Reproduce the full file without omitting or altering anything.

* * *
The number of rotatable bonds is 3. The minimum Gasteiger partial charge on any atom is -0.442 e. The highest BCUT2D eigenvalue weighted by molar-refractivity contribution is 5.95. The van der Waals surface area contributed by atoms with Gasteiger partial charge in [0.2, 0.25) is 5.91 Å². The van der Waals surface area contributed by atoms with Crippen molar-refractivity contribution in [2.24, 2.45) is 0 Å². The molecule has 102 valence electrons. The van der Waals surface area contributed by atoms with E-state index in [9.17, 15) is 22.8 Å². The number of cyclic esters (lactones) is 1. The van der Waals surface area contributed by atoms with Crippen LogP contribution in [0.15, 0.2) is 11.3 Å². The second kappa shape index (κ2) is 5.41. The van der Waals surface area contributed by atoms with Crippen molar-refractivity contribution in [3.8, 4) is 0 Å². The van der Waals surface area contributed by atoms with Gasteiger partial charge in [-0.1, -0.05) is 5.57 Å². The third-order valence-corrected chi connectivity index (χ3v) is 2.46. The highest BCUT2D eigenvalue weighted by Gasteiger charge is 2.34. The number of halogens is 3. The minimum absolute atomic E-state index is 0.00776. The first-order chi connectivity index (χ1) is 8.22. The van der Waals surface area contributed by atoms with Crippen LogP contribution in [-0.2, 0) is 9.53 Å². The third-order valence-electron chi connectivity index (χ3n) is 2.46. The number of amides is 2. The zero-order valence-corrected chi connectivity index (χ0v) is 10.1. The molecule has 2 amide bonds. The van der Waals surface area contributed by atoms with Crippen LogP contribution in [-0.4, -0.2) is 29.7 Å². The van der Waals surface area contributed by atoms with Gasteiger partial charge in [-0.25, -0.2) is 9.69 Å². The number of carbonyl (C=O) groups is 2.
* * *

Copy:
The number of rotatable bonds is 3. The minimum Gasteiger partial charge on any atom is -0.442 e. The highest BCUT2D eigenvalue weighted by molar-refractivity contribution is 5.95. The van der Waals surface area contributed by atoms with Gasteiger partial charge in [0.2, 0.25) is 5.91 Å². The van der Waals surface area contributed by atoms with Crippen molar-refractivity contribution in [2.24, 2.45) is 0 Å². The molecule has 102 valence electrons. The van der Waals surface area contributed by atoms with E-state index in [9.17, 15) is 22.8 Å². The number of cyclic esters (lactones) is 1. The van der Waals surface area contributed by atoms with Crippen LogP contribution in [0.15, 0.2) is 11.3 Å². The second kappa shape index (κ2) is 5.41. The van der Waals surface area contributed by atoms with Crippen molar-refractivity contribution in [3.8, 4) is 0 Å². The van der Waals surface area contributed by atoms with Gasteiger partial charge in [-0.1, -0.05) is 5.57 Å². The third-order valence-corrected chi connectivity index (χ3v) is 2.46. The highest BCUT2D eigenvalue weighted by Gasteiger charge is 2.34. The number of halogens is 3. The minimum absolute atomic E-state index is 0.00776. The first-order chi connectivity index (χ1) is 8.22. The van der Waals surface area contributed by atoms with Crippen LogP contribution in [-0.2, 0) is 9.53 Å². The third-order valence-electron chi connectivity index (χ3n) is 2.46. The number of amides is 2. The zero-order valence-corrected chi connectivity index (χ0v) is 10.1. The molecule has 2 amide bonds. The van der Waals surface area contributed by atoms with Crippen LogP contribution in [-0.4, -0.2) is 29.7 Å². The van der Waals surface area contributed by atoms with Gasteiger partial charge in [-0.25, -0.2) is 9.69 Å². The number of carbonyl (C=O) groups is 2.